He went to the pump for more water, and the man crawled back to his holystone. It was Bigpig Monahan, hollow-eyed and thin, slow in his voluntary movements; minus his look of injury, too, as though he might have welcomed the bowling over as a momentary respite for his aching muscles.

Now and then, when the officers' faces were partly turned, a man would stop, rise erect on his knees, and bend backward. A man may work a holystone much longer and press it much harder on the deck for these occasional stretchings of contracted tissue; but the two mates chose to ignore this physiological fact, and a moment later, a little man, caught in the act by Mr. Jackson, was also rolled over on his back, not by a bucket of water, but by the boot of the mate, who uttered words suitable to the occasion, and held his hand in his pocket until the little man, grinning with rage, had resumed his work.

"There," said Captain Benson to his guests on the poop; "see that little devil! See him show his teeth! That is Mr. Sinful Peck. I've had him in irons with a broken head five times, and the log is full of him. I towed him over the stern running down the trades to take the cussedness out of him, and if he had not been born for higher things, he'd have drowned. He was absolutely unconquerable until I found him telling his beads one time in irons and took them away from him. Now to get an occasional chance at them he is fairly quiet."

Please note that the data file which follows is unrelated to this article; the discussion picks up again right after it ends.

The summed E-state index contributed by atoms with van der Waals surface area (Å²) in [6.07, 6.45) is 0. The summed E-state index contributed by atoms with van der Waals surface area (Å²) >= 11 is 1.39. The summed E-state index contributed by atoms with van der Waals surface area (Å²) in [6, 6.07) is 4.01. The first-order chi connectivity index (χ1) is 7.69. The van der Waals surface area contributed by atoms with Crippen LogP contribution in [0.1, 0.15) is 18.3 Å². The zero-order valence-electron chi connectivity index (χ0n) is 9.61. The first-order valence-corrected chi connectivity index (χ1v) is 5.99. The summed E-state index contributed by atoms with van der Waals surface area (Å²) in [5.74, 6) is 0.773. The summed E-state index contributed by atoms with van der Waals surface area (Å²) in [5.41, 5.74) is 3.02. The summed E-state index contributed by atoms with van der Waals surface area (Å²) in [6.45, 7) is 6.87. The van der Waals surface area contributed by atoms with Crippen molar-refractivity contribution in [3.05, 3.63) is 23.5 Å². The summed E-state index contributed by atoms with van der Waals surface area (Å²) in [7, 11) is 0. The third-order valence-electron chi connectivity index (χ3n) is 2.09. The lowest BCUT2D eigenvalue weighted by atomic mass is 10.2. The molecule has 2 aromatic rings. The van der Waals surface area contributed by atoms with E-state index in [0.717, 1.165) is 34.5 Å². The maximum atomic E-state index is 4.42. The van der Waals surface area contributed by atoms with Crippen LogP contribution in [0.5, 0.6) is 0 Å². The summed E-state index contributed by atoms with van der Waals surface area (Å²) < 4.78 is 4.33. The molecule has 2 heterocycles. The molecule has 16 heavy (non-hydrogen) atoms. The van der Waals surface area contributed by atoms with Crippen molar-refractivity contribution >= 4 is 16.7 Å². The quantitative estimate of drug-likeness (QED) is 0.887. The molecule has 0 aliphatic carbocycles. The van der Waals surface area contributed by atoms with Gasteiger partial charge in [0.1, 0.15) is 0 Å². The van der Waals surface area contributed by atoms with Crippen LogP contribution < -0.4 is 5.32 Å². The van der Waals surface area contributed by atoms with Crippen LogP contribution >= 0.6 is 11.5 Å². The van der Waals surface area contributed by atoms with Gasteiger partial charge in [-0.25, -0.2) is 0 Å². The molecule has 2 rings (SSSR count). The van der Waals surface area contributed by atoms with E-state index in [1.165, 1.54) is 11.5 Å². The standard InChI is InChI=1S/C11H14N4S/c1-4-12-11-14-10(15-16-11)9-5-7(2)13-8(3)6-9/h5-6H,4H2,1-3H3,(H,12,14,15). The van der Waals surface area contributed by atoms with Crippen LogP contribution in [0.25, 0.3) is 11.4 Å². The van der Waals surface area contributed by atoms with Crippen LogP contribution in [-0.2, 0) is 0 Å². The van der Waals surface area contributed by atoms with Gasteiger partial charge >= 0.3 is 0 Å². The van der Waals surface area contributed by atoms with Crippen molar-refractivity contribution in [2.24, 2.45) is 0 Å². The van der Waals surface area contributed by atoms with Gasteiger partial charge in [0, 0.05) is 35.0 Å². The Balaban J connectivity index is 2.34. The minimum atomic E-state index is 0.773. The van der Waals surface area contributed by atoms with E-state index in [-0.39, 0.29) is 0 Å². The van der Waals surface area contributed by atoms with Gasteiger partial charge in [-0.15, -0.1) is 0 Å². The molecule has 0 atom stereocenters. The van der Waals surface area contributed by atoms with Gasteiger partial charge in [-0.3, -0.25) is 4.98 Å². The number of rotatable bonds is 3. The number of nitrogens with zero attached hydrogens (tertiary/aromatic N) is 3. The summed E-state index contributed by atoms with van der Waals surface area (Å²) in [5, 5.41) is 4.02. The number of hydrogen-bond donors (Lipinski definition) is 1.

"So this is your trained crew, is it, captain?" said a grizzled old skipper of the party. "What ails that fellow down in the scuppers with a prayer-book?" He pointed to a man who with one hand was rubbing a small holystone in a corner where a large one would not go.

"Ran foul of the big end of a handspike," answered Captain Benson, quietly; "he'll carry his arm in splints all the way home, I think. His name is Gunner Meagher. I don't know how they got their names, but they signed them and will answer to them. They are unique. Look at that outlaw down there by the bitts. That is Poop-deck Cahill. Looks like a prize-fighter, doesn't he? But the steward tells me that he was educated for the priesthood, and fell by the wayside. That one close to the hatch—the one with the red head and hang-dog jib—is Seldom Helward. He was shot off the cro'-jack yard; he fell into the lee clew of the cro'-jack, so we pulled him in."